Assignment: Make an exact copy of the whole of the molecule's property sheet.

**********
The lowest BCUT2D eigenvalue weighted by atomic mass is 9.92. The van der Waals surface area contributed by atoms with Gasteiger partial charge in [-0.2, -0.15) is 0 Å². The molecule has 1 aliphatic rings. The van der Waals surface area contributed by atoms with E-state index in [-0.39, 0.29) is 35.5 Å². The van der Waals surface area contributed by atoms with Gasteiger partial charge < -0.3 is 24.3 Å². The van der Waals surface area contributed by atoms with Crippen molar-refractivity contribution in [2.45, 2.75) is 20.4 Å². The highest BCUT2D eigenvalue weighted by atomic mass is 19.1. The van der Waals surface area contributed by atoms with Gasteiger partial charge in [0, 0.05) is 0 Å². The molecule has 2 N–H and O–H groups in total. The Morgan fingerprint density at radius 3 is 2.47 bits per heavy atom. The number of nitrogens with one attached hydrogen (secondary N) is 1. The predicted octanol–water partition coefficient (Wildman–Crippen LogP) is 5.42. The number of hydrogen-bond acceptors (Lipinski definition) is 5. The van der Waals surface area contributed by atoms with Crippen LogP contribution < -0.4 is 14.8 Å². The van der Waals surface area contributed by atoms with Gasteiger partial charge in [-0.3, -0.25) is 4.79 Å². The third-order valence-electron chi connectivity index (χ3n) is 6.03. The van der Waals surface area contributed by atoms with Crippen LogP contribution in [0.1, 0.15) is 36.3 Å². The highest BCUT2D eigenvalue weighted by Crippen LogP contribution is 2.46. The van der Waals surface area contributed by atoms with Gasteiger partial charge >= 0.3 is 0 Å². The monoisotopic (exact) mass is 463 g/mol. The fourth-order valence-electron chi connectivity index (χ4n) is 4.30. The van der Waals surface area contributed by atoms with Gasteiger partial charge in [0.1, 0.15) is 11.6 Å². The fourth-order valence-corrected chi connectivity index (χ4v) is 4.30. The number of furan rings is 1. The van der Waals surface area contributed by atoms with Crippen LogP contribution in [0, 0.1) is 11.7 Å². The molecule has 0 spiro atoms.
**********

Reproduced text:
The lowest BCUT2D eigenvalue weighted by atomic mass is 9.92. The van der Waals surface area contributed by atoms with Gasteiger partial charge in [-0.2, -0.15) is 0 Å². The molecule has 1 aliphatic rings. The van der Waals surface area contributed by atoms with E-state index in [-0.39, 0.29) is 35.5 Å². The van der Waals surface area contributed by atoms with Gasteiger partial charge < -0.3 is 24.3 Å². The van der Waals surface area contributed by atoms with Crippen molar-refractivity contribution in [2.45, 2.75) is 20.4 Å². The highest BCUT2D eigenvalue weighted by atomic mass is 19.1. The van der Waals surface area contributed by atoms with Gasteiger partial charge in [0, 0.05) is 0 Å². The molecule has 2 N–H and O–H groups in total. The Morgan fingerprint density at radius 3 is 2.47 bits per heavy atom. The number of nitrogens with one attached hydrogen (secondary N) is 1. The predicted octanol–water partition coefficient (Wildman–Crippen LogP) is 5.42. The number of hydrogen-bond acceptors (Lipinski definition) is 5. The van der Waals surface area contributed by atoms with Crippen LogP contribution < -0.4 is 14.8 Å². The van der Waals surface area contributed by atoms with Gasteiger partial charge in [-0.3, -0.25) is 4.79 Å². The third-order valence-electron chi connectivity index (χ3n) is 6.03. The van der Waals surface area contributed by atoms with Crippen LogP contribution in [0.1, 0.15) is 36.3 Å². The highest BCUT2D eigenvalue weighted by Crippen LogP contribution is 2.46. The van der Waals surface area contributed by atoms with Gasteiger partial charge >= 0.3 is 0 Å². The monoisotopic (exact) mass is 463 g/mol. The fourth-order valence-electron chi connectivity index (χ4n) is 4.30. The van der Waals surface area contributed by atoms with Gasteiger partial charge in [0.1, 0.15) is 11.6 Å². The fourth-order valence-corrected chi connectivity index (χ4v) is 4.30. The number of furan rings is 1. The van der Waals surface area contributed by atoms with Crippen LogP contribution in [0, 0.1) is 11.7 Å². The molecule has 0 spiro atoms.